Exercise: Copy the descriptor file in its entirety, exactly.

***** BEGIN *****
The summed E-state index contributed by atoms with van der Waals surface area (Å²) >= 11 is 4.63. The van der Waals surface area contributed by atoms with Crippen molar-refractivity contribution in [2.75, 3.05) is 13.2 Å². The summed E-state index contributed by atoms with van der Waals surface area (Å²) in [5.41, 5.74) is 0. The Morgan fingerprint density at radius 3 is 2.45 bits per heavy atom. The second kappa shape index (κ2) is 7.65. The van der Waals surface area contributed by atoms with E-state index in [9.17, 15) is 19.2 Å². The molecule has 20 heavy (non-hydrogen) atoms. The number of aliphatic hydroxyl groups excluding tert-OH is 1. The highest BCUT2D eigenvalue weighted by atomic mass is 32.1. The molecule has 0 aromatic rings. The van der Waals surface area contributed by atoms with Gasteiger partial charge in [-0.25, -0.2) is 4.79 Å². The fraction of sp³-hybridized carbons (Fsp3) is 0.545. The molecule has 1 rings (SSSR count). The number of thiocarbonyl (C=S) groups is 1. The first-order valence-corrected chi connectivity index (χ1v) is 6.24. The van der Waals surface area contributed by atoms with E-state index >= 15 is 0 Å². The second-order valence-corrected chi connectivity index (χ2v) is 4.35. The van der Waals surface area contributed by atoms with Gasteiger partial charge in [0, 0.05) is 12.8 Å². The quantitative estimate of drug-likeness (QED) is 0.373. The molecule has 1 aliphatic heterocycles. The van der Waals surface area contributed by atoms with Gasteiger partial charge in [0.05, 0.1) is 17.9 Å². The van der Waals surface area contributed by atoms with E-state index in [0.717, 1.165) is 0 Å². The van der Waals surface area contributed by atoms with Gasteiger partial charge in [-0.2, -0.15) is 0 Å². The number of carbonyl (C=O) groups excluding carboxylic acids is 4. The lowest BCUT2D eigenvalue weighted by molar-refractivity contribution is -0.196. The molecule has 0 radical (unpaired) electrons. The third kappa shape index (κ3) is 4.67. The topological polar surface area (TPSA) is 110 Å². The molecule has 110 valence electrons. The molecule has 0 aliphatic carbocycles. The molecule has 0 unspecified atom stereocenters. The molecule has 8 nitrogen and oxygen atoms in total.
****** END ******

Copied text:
The summed E-state index contributed by atoms with van der Waals surface area (Å²) >= 11 is 4.63. The van der Waals surface area contributed by atoms with Crippen molar-refractivity contribution in [2.75, 3.05) is 13.2 Å². The summed E-state index contributed by atoms with van der Waals surface area (Å²) in [5.41, 5.74) is 0. The Morgan fingerprint density at radius 3 is 2.45 bits per heavy atom. The second kappa shape index (κ2) is 7.65. The van der Waals surface area contributed by atoms with E-state index in [9.17, 15) is 19.2 Å². The molecule has 20 heavy (non-hydrogen) atoms. The number of aliphatic hydroxyl groups excluding tert-OH is 1. The highest BCUT2D eigenvalue weighted by atomic mass is 32.1. The molecule has 0 aromatic rings. The van der Waals surface area contributed by atoms with Gasteiger partial charge in [-0.25, -0.2) is 4.79 Å². The fraction of sp³-hybridized carbons (Fsp3) is 0.545. The molecule has 1 rings (SSSR count). The number of thiocarbonyl (C=S) groups is 1. The first-order valence-corrected chi connectivity index (χ1v) is 6.24. The van der Waals surface area contributed by atoms with E-state index >= 15 is 0 Å². The second-order valence-corrected chi connectivity index (χ2v) is 4.35. The van der Waals surface area contributed by atoms with Gasteiger partial charge in [0, 0.05) is 12.8 Å². The quantitative estimate of drug-likeness (QED) is 0.373. The molecule has 1 aliphatic heterocycles. The van der Waals surface area contributed by atoms with Gasteiger partial charge in [0.05, 0.1) is 17.9 Å². The van der Waals surface area contributed by atoms with E-state index in [0.717, 1.165) is 0 Å². The van der Waals surface area contributed by atoms with Gasteiger partial charge in [-0.2, -0.15) is 0 Å². The number of carbonyl (C=O) groups excluding carboxylic acids is 4. The lowest BCUT2D eigenvalue weighted by molar-refractivity contribution is -0.196. The molecule has 0 radical (unpaired) electrons. The third kappa shape index (κ3) is 4.67. The topological polar surface area (TPSA) is 110 Å². The molecule has 110 valence electrons. The molecule has 0 aliphatic carbocycles. The molecule has 0 unspecified atom stereocenters. The molecule has 8 nitrogen and oxygen atoms in total.